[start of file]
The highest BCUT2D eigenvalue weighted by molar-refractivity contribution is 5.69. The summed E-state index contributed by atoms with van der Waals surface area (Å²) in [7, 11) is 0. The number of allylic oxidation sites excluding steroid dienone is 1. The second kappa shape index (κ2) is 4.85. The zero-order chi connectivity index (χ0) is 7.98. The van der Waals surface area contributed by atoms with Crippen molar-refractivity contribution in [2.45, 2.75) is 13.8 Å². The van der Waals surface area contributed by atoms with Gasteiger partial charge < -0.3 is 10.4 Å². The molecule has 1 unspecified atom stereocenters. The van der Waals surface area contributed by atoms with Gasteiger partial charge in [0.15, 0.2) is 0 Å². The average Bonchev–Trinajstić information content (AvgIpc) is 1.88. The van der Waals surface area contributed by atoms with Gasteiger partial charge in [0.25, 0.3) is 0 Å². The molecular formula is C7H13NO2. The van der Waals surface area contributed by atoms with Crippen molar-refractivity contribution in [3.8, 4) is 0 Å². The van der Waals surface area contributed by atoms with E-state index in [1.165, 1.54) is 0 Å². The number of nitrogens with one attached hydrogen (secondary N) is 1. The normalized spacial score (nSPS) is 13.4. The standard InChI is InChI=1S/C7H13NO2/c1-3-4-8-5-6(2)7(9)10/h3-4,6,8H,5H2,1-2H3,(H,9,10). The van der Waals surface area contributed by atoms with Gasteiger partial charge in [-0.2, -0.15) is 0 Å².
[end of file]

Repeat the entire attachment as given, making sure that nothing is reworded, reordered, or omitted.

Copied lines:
The highest BCUT2D eigenvalue weighted by molar-refractivity contribution is 5.69. The summed E-state index contributed by atoms with van der Waals surface area (Å²) in [7, 11) is 0. The number of allylic oxidation sites excluding steroid dienone is 1. The second kappa shape index (κ2) is 4.85. The zero-order chi connectivity index (χ0) is 7.98. The van der Waals surface area contributed by atoms with Crippen molar-refractivity contribution in [2.45, 2.75) is 13.8 Å². The van der Waals surface area contributed by atoms with Gasteiger partial charge < -0.3 is 10.4 Å². The molecule has 1 unspecified atom stereocenters. The van der Waals surface area contributed by atoms with Gasteiger partial charge in [0.15, 0.2) is 0 Å². The average Bonchev–Trinajstić information content (AvgIpc) is 1.88. The van der Waals surface area contributed by atoms with Gasteiger partial charge in [0.25, 0.3) is 0 Å². The molecular formula is C7H13NO2. The van der Waals surface area contributed by atoms with Crippen molar-refractivity contribution in [3.8, 4) is 0 Å². The van der Waals surface area contributed by atoms with E-state index in [1.165, 1.54) is 0 Å². The number of nitrogens with one attached hydrogen (secondary N) is 1. The normalized spacial score (nSPS) is 13.4. The standard InChI is InChI=1S/C7H13NO2/c1-3-4-8-5-6(2)7(9)10/h3-4,6,8H,5H2,1-2H3,(H,9,10). The van der Waals surface area contributed by atoms with Gasteiger partial charge in [-0.2, -0.15) is 0 Å².